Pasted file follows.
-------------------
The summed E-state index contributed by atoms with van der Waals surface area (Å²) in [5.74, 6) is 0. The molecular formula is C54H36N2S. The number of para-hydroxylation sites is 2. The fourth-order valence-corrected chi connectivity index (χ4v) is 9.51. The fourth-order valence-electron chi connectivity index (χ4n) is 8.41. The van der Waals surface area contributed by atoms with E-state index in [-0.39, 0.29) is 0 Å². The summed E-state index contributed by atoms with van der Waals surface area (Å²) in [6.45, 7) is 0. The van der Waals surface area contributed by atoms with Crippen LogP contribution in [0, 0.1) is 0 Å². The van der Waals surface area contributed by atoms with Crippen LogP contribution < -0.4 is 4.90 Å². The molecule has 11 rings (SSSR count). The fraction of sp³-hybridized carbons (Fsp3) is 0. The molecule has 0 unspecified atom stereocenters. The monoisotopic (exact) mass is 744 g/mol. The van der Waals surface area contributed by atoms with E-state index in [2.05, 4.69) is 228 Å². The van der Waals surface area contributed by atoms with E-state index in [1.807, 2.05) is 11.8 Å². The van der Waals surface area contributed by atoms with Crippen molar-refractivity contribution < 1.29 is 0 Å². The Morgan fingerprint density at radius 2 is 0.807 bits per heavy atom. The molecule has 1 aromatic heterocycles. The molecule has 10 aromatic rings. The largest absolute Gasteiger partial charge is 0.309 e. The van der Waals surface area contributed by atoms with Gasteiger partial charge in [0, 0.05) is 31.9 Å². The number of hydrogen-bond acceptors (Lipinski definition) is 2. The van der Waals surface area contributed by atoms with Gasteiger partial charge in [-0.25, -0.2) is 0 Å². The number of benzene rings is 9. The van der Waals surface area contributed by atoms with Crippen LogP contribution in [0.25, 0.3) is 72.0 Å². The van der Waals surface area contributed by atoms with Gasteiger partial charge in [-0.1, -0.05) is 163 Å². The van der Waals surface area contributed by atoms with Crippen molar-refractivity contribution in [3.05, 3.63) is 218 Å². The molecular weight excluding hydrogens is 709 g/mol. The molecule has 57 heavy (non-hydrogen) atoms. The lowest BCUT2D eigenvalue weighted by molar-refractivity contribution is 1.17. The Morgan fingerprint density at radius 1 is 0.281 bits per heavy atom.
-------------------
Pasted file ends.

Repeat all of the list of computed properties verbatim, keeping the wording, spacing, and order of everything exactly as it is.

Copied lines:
The summed E-state index contributed by atoms with van der Waals surface area (Å²) in [5.74, 6) is 0. The molecular formula is C54H36N2S. The number of para-hydroxylation sites is 2. The fourth-order valence-corrected chi connectivity index (χ4v) is 9.51. The fourth-order valence-electron chi connectivity index (χ4n) is 8.41. The van der Waals surface area contributed by atoms with E-state index in [-0.39, 0.29) is 0 Å². The summed E-state index contributed by atoms with van der Waals surface area (Å²) in [6.45, 7) is 0. The van der Waals surface area contributed by atoms with Crippen LogP contribution in [0, 0.1) is 0 Å². The van der Waals surface area contributed by atoms with Crippen LogP contribution < -0.4 is 4.90 Å². The molecule has 11 rings (SSSR count). The fraction of sp³-hybridized carbons (Fsp3) is 0. The molecule has 0 unspecified atom stereocenters. The monoisotopic (exact) mass is 744 g/mol. The van der Waals surface area contributed by atoms with E-state index in [2.05, 4.69) is 228 Å². The van der Waals surface area contributed by atoms with E-state index in [1.807, 2.05) is 11.8 Å². The van der Waals surface area contributed by atoms with Crippen molar-refractivity contribution < 1.29 is 0 Å². The Morgan fingerprint density at radius 2 is 0.807 bits per heavy atom. The molecule has 1 aromatic heterocycles. The molecule has 10 aromatic rings. The largest absolute Gasteiger partial charge is 0.309 e. The van der Waals surface area contributed by atoms with Gasteiger partial charge in [0, 0.05) is 31.9 Å². The number of hydrogen-bond acceptors (Lipinski definition) is 2. The van der Waals surface area contributed by atoms with Gasteiger partial charge in [-0.25, -0.2) is 0 Å². The number of benzene rings is 9. The van der Waals surface area contributed by atoms with Crippen LogP contribution in [0.25, 0.3) is 72.0 Å². The van der Waals surface area contributed by atoms with Gasteiger partial charge in [-0.1, -0.05) is 163 Å². The van der Waals surface area contributed by atoms with Crippen molar-refractivity contribution in [3.05, 3.63) is 218 Å². The molecular weight excluding hydrogens is 709 g/mol. The molecule has 57 heavy (non-hydrogen) atoms. The lowest BCUT2D eigenvalue weighted by molar-refractivity contribution is 1.17. The Morgan fingerprint density at radius 1 is 0.281 bits per heavy atom.